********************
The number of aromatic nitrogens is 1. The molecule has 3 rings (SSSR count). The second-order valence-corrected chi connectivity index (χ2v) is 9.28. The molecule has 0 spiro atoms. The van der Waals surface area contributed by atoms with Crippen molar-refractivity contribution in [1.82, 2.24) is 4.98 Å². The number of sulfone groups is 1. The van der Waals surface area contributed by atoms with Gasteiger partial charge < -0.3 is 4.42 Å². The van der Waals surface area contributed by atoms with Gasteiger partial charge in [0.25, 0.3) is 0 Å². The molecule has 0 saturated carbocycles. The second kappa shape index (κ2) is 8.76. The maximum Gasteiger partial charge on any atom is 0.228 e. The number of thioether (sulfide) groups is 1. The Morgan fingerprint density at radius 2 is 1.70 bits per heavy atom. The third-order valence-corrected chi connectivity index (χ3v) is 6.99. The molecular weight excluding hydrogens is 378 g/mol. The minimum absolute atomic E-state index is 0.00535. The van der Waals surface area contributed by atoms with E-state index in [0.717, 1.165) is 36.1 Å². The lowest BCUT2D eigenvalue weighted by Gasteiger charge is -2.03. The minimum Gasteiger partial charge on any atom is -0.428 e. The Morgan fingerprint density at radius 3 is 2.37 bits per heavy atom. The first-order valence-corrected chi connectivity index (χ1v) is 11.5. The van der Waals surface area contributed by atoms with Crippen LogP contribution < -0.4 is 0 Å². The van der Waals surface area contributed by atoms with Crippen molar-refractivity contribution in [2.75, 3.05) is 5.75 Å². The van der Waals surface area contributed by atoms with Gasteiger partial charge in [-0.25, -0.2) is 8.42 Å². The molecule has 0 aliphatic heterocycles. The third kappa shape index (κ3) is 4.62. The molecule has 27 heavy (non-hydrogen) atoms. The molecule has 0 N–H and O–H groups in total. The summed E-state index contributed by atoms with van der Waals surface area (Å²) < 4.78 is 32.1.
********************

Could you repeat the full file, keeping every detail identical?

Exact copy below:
The number of aromatic nitrogens is 1. The molecule has 3 rings (SSSR count). The second-order valence-corrected chi connectivity index (χ2v) is 9.28. The molecule has 0 spiro atoms. The van der Waals surface area contributed by atoms with Crippen molar-refractivity contribution in [1.82, 2.24) is 4.98 Å². The number of sulfone groups is 1. The van der Waals surface area contributed by atoms with Gasteiger partial charge < -0.3 is 4.42 Å². The van der Waals surface area contributed by atoms with Gasteiger partial charge in [0.25, 0.3) is 0 Å². The molecule has 0 saturated carbocycles. The second kappa shape index (κ2) is 8.76. The maximum Gasteiger partial charge on any atom is 0.228 e. The number of thioether (sulfide) groups is 1. The Morgan fingerprint density at radius 2 is 1.70 bits per heavy atom. The third-order valence-corrected chi connectivity index (χ3v) is 6.99. The molecular weight excluding hydrogens is 378 g/mol. The minimum absolute atomic E-state index is 0.00535. The van der Waals surface area contributed by atoms with E-state index in [0.717, 1.165) is 36.1 Å². The lowest BCUT2D eigenvalue weighted by Gasteiger charge is -2.03. The minimum Gasteiger partial charge on any atom is -0.428 e. The Morgan fingerprint density at radius 3 is 2.37 bits per heavy atom. The first-order valence-corrected chi connectivity index (χ1v) is 11.5. The van der Waals surface area contributed by atoms with Crippen LogP contribution < -0.4 is 0 Å². The van der Waals surface area contributed by atoms with Crippen molar-refractivity contribution in [2.75, 3.05) is 5.75 Å². The van der Waals surface area contributed by atoms with Gasteiger partial charge in [-0.25, -0.2) is 8.42 Å². The molecule has 0 aliphatic heterocycles. The third kappa shape index (κ3) is 4.62. The molecule has 27 heavy (non-hydrogen) atoms. The molecule has 0 N–H and O–H groups in total. The summed E-state index contributed by atoms with van der Waals surface area (Å²) < 4.78 is 32.1.